• Policy 4: Prohibit large-scale luxury development in at-risk neighborhoods. The single biggest cause of displacement is large-scale, high-cost housing development. Boston should accordingly promote small- and medium-scale, mixed-income development in at-risk neighborhoods like Roxbury, and forbid market-rate, large-scale development. One possible standard for “large-scale” is the “large project” definition under Article 80 of the Boston zoning code: construction or rehab of 50,000 SF or more in floor area. “Market rate” should refer to developments with 75% or more unrestricted units, so that developers can’t avoid the ban by adding a few affordable units.
  • Policy 5:  Create a stabilization voucher.  Some community development advocates propose that the federal government create a new type of housing voucher, to be awarded to long-time residents of low-income communities to help them stay when gentrification poses a risk. I call this a stabilization voucher, because it retains low-income residents to help stabilize communities by avoiding displacement.
  • Policy 6:  Change the fair housing rules.  In order to provide federal resources disproportionately in at-risk majority-minority neighborhoods, such as the stabilization voucher described above, the fair housing rules need to be re-written.   Traditional fair housing rules can discourage equitable investment in at-risk neighborhoods, based on policies opposing concentrations of poverty and favoring relocation to suburban “opportunity communities”.  Fair housing instead should affirmatively promote equitable investment in emerging urban opportunity communities–the neighborhoods of color at-risk of gentrification.
  • Policy 7:  Production! According to the Metro Area Planning Council, we have to build 14,000 units a year in order to meet the demand for housing in metro Boston.  However, actual annual production has ranged from 4,000 to 9,000 units.  In the long term, the only way to meet demand and stop gentrification is to make it much easier to build more housing in Boston and the region.  Even new luxury housing will help meet this goal, but these developments should be confined to Boston’s high-cost ghettos—Back Bay, Beacon Hill, Fenway, the Seaport and downtown (after carving out a buffer zone protecting Chinatown).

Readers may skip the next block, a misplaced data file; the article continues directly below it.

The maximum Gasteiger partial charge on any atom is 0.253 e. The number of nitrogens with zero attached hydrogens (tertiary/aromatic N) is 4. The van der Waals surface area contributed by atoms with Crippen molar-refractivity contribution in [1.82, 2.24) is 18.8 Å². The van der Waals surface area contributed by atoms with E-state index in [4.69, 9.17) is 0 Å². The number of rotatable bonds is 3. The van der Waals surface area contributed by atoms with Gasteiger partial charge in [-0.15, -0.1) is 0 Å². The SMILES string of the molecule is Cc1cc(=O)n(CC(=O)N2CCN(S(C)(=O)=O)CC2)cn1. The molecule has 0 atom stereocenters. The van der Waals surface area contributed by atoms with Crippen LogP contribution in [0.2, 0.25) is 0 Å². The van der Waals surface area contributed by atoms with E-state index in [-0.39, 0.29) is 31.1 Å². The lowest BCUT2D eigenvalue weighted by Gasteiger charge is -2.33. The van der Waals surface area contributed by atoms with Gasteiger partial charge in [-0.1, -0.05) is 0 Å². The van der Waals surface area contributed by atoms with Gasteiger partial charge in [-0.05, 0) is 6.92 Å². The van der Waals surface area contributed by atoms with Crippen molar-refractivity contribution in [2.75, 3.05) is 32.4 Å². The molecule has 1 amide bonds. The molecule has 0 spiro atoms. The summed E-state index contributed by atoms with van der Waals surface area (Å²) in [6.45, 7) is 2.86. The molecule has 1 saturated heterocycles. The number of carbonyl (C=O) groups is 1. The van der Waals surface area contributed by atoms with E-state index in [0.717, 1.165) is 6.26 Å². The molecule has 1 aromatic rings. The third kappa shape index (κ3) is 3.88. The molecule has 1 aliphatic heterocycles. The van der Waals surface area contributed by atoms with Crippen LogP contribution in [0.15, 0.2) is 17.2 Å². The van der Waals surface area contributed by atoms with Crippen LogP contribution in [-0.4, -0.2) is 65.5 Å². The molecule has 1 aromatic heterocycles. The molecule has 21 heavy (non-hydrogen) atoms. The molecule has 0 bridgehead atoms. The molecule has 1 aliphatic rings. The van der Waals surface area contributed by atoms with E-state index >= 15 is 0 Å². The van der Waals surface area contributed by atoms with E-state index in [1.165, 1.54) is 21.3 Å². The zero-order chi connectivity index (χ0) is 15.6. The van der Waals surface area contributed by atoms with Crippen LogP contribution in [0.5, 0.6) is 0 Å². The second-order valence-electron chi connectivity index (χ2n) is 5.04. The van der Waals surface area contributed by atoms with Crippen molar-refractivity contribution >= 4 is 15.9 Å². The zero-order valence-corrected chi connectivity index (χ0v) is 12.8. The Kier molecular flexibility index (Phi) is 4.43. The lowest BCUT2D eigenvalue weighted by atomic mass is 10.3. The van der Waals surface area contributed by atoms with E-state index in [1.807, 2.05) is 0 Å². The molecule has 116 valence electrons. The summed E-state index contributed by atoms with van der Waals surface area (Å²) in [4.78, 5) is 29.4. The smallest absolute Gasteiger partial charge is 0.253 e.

Finally, apart from the policy discussion, the gentrification conversation has to be framed around the underlying issues of power and race that created inequitable development here and make gentrification possible. Roxbury has to own a vision and strategy for community stabilization that changes the balance of power and transfers equity to tenants, homeowners and businesses..

Let’s crowd-source a community stabilization strategy for Roxbury, and all of Boston!  To join in that conversation, follow me on Twitter @nuestradavid.

Additional sources:

  • Boston Redevelopment Authority census summary Roxbury 2000 & 2010 http://urlin.it/53f17
  • Miriam Axel-Lute, A Concrete Proposal to Address Gentrification, Jan 17 2014 http://urlin.it/56b1f
  • Rick Jacobus, It’s Not Either/Or:  Neighborhood Development Can Prevent Gentrification, Shelterforce July 18 2013 http://urlin.it/56b44
  • Laura Sullivan report, Gentrification May Actually Be Boon to Long-time Residents, NPR Jan 22 2014 http://urlin.it/56b47
  • The New Boston Needs to be Built for More Than the Rich, Boston Business Journal editorial, Jan 24 2014 http://urlin.it/56c21
  • Timothy Williams, Cities Mobilize to Help Those Threatened by Gentrification, NY Times 3/3/14 http://urlin.it/579aa
  • Daniel Hartley, Gentrification and Financial Health, Federal Reserve Bank of Cleveland 11/6/13 http://urlin.it/579e5
  • Ellen Cushing, The Things That People Do to Fight Gentrification Are Actually Making the Problem Worse, San Francisco magazine online 2/25/14 http://urlin.it/57a1a
  • Scott VanVoorhis, Boston is a Hot Spot for Gentrification, Boston.com 3/9/14 http://urlin.it/57b43
  • Yawu Miller, Luxury Housing Booming, Middle Class Gets Squeezed, BayState Banner 4/3/14 urlin.it/582e2